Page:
Trailer Loading Tips
Written By: Martha Northwick

So you have a full weekend planned. Horse show Saturday, trail ride Sunday and back to the barn, but your horse throws a wrench in your plans. Now you are standing outside your trailer with your horse in hand when you should be on the road to your destination. What do you do?

Here are a few things that should be on your checklist prior to your hauling plans:

  • Allow your horse to familiarize himself gradually with the trailer.

    Each day take a few minutes before or after your ride to let your horse have an experience with your trailer. Have food inside to coax them (But remember! Never treat your horse for the bad behavior of refusing to load.) Let them smell inside and maybe even put only their front feet in. If they jump right in, make sure to reward your horse!
  • Create a comfortable environment for loading.

    Although there may be a time when you will have to load your horse in commotion, start small and gradually work up to loading in those situations
  • Back up your trailer to a confined space.

    If possible, back your trailer right up to the stable door so the horse has nowhere to go but into the trailer. Don't give him the option to bolt.
  • Reward steps in the right direction.

    I’m a firm believer in all kinds of rewards. In fact my horse has a fat and happy stomach because of this. But this is one time a food reward shouldn’t be used. I recommend taking the pressure off as reward for steps in the right direction. Examples, if you are tapping lightly on your horse’s rump and they take a step forward stop the tapping. Hopefully your horse will equate moving forward with less pressure! Less pressure is good, more should be uncomfortable. Also when I say tapping I mean just tapping, making loading less stressful means just making your horse uncomfortable not in pain!
  • Don’t be in a hurry to get somewhere.

    Allow yourself plenty of time to load your horse and to travel so you're not rushing. Horses are extremely sensitive animals, if you are nervous, upset or scared they will be too. It’s important to be a leader to show your horse that the trailer isn’t scary!
  • Be confident.

    Again, be a true leader for your horse. My biggest tool when loading a horse with problems is the positive thought that he or she will get in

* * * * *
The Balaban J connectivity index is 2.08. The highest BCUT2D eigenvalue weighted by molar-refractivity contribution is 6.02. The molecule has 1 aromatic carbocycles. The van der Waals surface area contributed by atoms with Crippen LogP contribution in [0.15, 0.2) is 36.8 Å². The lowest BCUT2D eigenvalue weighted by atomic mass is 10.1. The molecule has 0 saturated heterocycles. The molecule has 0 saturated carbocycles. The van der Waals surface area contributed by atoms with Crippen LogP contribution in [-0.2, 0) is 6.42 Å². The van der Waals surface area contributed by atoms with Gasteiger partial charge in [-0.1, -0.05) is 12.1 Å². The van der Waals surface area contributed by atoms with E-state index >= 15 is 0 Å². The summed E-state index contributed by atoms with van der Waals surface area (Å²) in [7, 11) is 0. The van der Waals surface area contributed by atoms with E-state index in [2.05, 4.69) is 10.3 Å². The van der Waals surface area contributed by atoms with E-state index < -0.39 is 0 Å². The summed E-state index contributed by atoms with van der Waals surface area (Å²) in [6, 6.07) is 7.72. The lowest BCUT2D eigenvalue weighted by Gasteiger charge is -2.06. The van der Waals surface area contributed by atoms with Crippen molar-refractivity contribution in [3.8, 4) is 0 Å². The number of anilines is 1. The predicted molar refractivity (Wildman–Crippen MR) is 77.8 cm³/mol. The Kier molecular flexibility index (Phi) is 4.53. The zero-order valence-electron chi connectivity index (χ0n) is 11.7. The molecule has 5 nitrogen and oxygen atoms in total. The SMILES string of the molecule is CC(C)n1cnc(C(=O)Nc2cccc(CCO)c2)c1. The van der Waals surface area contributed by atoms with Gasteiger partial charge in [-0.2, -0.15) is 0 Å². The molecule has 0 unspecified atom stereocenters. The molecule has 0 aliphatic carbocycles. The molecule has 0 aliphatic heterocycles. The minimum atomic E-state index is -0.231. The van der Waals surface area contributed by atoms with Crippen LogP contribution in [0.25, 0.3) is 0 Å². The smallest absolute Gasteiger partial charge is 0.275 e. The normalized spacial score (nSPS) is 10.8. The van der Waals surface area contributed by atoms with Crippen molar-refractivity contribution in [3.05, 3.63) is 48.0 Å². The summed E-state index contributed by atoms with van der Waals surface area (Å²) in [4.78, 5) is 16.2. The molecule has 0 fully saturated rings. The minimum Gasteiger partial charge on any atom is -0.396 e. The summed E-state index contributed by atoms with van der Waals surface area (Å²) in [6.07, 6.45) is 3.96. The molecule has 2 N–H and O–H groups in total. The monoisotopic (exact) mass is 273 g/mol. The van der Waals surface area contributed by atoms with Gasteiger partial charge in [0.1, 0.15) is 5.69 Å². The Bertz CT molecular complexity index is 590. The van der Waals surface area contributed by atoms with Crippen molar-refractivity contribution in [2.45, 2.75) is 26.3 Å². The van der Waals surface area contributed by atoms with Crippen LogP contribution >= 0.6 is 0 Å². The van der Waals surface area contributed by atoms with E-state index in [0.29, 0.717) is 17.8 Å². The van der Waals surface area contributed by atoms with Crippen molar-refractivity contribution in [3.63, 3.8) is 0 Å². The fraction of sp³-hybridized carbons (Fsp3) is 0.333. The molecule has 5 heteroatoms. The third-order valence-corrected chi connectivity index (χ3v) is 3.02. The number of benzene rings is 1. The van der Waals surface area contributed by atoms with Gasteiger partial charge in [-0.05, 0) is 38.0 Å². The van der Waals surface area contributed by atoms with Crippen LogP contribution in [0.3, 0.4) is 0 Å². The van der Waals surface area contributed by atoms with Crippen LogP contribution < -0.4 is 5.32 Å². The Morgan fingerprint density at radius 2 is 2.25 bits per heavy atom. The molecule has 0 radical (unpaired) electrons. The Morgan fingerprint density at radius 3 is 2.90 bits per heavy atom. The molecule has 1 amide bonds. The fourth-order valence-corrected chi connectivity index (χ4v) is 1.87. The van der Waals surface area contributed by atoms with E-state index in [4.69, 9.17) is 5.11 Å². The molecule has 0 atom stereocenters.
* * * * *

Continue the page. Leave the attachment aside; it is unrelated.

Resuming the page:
But what do you do if this still doesn’t work. Well here are a few methods that have worked for me. Now always keep in mind that your horse’s memory is probably longer than yours. So that means keeping the situation calm to ensure that your mount will want to load again!

  • First, I try to give my horse a few moments to take a look into the trailer with all the windows, vents or escape doors open (depending on the type of trailer you use.)

If that doesn’t work and I’m hauling with a buddy, that’s my next step.

  • Load a friend and let your horse see his buddy is safe and happy in the trailer. For me that usually cures any fears my horse has, but there are times we are alone, so what do you do next
  • Find a human buddy to make the outside of your trailer uncomfortable for your horse. Let me explain this one. I usually use a lead rope, lunge whip or stick if I can’t find a whip. Then have your friend stand to one side of your horse and lightly tap on their rump, the back of their legs or near their cornet band. When I say tap, I mean tap. Just like an annoying bug flying around their head. Once your horse takes a step in the right direction stop the tapping. Hopefully your horse will realize that moving forward is better than being annoyed by the person on the outside of the trailer.
  • Or… use a butt rope. Ok so this option is tried and true, but once you use it, I recommend practicing at home without it. Using a lunge line is the best. I usually find a few people to help with this one, placing the rope behind my horse using it as a way to encourage him forward into the trailer.

So hopefully with these tips and ideas all our horses will load into our trailers calm and quiet! Remember that working with your horse at home prior to the stress of a show day is usually the best way!